Violence from Within the Reform School

AuthorTarja Pösö,Leo Nyqvist,Päivi Honkatukia
Date01 October 2006
Published date01 October 2006
Subject MatterArticles
Päivi Honkatukia
National Research Institute of Legal Policy, Helsinki
Leo Nyqvist
University of Turku
Tarja Pösö
University of Tampere
This article examines young people’s talk of violence to highlight the meanings of vio-
lence. Violence is approached as a fluid concept with multiple meanings. The empirical
data consist of 15 focus group interviews of young people (38 young people between 12
and 17 years of age) in two Finnish reform schools carried out by two interviewers in
each session. The interviews looked at the young residents’views on violence in general
and on the reform schools in particular. The analysis focuses on the narrative means that
the young people employed to describe violence: violence either as an instrumental
means or as a form of expression. The collective nature of violence was emphasized. The
results suggest that it is important to identify the multiple meanings assigned to violence
for the needs of social and criminal policy and of research.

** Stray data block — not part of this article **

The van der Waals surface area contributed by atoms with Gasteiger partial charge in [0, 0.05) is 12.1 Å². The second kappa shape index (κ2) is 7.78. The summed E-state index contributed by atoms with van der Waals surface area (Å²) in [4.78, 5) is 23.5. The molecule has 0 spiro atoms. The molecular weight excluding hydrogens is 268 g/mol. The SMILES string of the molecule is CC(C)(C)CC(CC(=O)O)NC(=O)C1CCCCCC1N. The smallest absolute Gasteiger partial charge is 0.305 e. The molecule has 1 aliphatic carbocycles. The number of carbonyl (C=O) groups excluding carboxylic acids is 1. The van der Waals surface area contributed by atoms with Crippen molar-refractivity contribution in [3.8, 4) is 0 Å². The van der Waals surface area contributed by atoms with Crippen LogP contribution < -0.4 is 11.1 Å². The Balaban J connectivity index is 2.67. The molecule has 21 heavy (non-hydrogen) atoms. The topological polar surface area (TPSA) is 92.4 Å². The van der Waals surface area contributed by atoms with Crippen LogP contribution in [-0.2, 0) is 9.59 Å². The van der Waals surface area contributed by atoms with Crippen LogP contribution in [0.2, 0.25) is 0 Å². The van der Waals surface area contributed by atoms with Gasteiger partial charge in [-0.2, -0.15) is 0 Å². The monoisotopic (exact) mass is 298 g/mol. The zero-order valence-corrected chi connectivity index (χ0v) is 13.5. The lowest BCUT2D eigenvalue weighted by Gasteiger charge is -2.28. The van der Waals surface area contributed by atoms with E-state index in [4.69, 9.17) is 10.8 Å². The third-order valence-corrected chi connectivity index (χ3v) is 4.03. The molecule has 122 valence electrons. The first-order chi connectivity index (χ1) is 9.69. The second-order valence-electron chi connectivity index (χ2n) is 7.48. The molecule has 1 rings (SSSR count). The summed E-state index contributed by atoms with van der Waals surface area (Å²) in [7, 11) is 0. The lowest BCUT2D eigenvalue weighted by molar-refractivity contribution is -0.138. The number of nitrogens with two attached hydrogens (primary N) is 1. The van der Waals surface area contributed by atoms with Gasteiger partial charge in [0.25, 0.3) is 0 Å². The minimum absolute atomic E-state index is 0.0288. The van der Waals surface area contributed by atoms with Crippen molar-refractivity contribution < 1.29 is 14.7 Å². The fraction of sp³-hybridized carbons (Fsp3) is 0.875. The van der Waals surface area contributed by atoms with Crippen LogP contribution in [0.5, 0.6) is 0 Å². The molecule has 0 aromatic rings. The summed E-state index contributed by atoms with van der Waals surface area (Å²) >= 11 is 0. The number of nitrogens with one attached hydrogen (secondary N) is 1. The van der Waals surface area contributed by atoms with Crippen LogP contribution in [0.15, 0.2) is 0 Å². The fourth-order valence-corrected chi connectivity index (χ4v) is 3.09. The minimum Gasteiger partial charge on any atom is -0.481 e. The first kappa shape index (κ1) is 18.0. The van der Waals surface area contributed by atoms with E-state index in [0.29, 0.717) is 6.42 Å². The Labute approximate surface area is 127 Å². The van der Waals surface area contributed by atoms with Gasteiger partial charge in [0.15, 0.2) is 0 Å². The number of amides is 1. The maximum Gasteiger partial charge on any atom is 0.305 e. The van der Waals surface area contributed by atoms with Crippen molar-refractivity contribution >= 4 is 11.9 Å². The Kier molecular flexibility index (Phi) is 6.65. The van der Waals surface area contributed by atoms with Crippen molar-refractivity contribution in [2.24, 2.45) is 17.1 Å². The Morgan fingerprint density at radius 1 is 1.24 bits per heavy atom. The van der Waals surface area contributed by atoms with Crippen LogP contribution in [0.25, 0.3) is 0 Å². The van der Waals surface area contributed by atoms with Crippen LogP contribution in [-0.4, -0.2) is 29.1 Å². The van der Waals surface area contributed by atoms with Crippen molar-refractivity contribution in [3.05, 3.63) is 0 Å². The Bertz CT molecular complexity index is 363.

Keywords: youth violence; residential institutions; focus groups; multiple meanings
of violence
The question of what violence signifies has become more problematic in postmod-
ern culture (Schinkel, 2004, p. 23). Partly, this is because violence is seen as an ever more
elusive concept. It refers to different forms of behavior and relationships with various con-
textual meanings, even though popular notions tend to represent it stereotypically as a uni-
versal phenomenon with an evil perpetrator and an innocent victim (Stanko, 2003, p. 4;
Stanko & Lee, 2003, p. 10). Besides acts causing serious physical harm, the concept of
violence refers to various everyday infringements of bodily and even mental integrity that
can be regarded as normal or even acceptable behavior. During the past decades, the
Western world has witnessed a tendency to broaden the scope of violence. Many of its pre-
viously hidden forms, such as violence against women and children, have become sources
of public discussion, disapproval, and criminalization, even if this development has also